Aloe claviflora

Botanical name

Aloe claviflora

Other names

Kraal aloe; jackal's tail aloe; kraalaalwyn (Afrikaans); aanteelaalwyn (Afrikaans); kanonaalwyn (Afrikaans)




A small, stemless aloe, spreading vegetatively through suckers; as old rosettes die off, a characteristic circular 'kraal' or laager of up to more than 10 rosettes form over time, often facing outward

Description of stem


Description of leaves

Can be 20 cm in length; dark brown spines occur along the edges as well as a few in a row down the centre of the outer surface close to the apex

Description of flowers

Attractive slanting to horizontal, usually single, cylindrical raceme inflorescences appear in August or September; the red buds turn either yellow, almost white or orange upon opening, the stamens excerted conspicuously; the perianth is extended outwardly, being widest at the mouth, called club-shaped or 'claviflora' for this reason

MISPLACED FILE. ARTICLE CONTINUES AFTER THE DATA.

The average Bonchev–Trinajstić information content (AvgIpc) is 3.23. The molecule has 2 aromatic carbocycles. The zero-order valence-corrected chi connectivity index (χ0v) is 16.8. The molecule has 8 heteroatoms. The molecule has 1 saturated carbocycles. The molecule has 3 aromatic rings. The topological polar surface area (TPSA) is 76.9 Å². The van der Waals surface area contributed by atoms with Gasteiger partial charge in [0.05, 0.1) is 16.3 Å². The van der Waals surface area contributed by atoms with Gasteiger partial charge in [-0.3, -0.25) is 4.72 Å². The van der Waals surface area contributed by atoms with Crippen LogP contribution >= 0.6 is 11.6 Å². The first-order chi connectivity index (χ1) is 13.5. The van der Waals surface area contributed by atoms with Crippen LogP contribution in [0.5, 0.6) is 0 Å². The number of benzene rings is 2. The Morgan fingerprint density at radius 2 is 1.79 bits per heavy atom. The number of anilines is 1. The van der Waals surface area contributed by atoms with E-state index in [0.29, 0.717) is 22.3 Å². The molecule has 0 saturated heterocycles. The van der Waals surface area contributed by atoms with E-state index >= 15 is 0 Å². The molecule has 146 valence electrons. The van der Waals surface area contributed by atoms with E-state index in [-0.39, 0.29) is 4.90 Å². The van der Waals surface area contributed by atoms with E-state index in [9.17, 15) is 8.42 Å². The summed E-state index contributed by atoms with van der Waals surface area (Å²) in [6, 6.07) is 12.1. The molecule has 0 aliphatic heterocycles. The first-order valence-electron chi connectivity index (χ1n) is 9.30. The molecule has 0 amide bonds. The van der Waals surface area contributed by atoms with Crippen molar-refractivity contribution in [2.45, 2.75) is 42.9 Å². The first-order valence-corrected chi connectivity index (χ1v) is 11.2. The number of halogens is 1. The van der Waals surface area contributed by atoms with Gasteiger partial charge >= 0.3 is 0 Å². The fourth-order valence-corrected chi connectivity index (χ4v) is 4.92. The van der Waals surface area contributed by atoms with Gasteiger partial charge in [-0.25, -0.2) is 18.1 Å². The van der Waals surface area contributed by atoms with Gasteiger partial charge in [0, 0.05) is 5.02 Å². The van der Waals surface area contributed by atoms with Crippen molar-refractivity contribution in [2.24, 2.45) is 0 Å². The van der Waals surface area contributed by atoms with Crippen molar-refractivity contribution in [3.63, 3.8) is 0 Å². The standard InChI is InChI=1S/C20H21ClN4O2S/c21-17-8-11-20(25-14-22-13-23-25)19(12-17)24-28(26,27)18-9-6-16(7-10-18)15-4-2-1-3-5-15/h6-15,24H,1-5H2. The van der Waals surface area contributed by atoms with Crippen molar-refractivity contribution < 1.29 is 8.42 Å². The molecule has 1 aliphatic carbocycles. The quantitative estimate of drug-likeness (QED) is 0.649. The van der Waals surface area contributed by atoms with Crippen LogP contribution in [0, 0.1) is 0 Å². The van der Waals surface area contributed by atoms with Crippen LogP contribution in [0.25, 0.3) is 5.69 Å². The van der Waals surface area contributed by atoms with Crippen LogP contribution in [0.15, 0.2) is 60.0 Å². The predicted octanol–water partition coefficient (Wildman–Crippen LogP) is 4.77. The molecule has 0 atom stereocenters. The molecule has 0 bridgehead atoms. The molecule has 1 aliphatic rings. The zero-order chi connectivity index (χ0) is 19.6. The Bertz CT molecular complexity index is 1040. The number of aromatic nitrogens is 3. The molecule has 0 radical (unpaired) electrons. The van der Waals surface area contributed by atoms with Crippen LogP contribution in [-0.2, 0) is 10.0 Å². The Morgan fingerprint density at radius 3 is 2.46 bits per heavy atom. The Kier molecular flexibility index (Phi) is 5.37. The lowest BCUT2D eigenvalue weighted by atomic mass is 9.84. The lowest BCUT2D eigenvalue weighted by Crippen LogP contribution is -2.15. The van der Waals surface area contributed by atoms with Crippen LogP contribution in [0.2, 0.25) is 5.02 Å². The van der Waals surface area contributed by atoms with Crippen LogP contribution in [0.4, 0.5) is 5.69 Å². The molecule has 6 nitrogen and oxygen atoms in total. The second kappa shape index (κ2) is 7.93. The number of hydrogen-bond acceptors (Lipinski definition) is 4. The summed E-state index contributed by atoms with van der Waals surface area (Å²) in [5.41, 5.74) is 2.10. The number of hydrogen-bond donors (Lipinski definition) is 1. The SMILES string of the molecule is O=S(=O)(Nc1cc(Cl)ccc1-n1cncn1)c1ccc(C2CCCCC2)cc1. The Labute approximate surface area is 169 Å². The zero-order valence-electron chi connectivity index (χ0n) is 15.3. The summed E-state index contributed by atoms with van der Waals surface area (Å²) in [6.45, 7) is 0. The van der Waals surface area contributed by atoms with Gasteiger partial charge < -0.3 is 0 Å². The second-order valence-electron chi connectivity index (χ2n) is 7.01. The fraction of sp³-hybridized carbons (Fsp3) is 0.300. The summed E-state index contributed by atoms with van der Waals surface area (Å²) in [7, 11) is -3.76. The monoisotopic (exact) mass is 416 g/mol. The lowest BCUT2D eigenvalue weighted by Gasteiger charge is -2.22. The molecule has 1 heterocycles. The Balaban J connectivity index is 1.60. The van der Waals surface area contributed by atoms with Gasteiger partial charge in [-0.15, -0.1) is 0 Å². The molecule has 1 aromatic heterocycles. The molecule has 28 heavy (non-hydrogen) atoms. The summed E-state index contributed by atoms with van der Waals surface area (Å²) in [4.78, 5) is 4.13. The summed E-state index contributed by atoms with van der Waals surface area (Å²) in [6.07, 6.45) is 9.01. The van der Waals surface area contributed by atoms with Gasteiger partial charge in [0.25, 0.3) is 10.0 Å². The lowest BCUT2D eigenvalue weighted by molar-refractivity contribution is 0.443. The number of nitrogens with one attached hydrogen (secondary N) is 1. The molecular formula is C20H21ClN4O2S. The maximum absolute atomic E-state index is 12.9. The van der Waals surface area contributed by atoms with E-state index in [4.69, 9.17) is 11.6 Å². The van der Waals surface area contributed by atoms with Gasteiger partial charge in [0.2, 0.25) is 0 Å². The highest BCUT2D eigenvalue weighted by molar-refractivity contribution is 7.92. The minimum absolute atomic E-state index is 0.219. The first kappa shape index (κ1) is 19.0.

Desciption of seed/fruit


Description of roots




Propagation and cultivation

Keep well-drained and apply little watering




Garden subject

Ecological rarity

Not endangered

Pests and diseases





Well-drained, dry, stony areas; semi-desert conditions

Distribution (SA provinces)

Northern Cape, Western Cape, Eastern Cape, Free State


South Africa, Namibia


Aloe claviflora : Photographed by Erhan Uludag near Upington

Aloe claviflora: Photographed by Jack Latti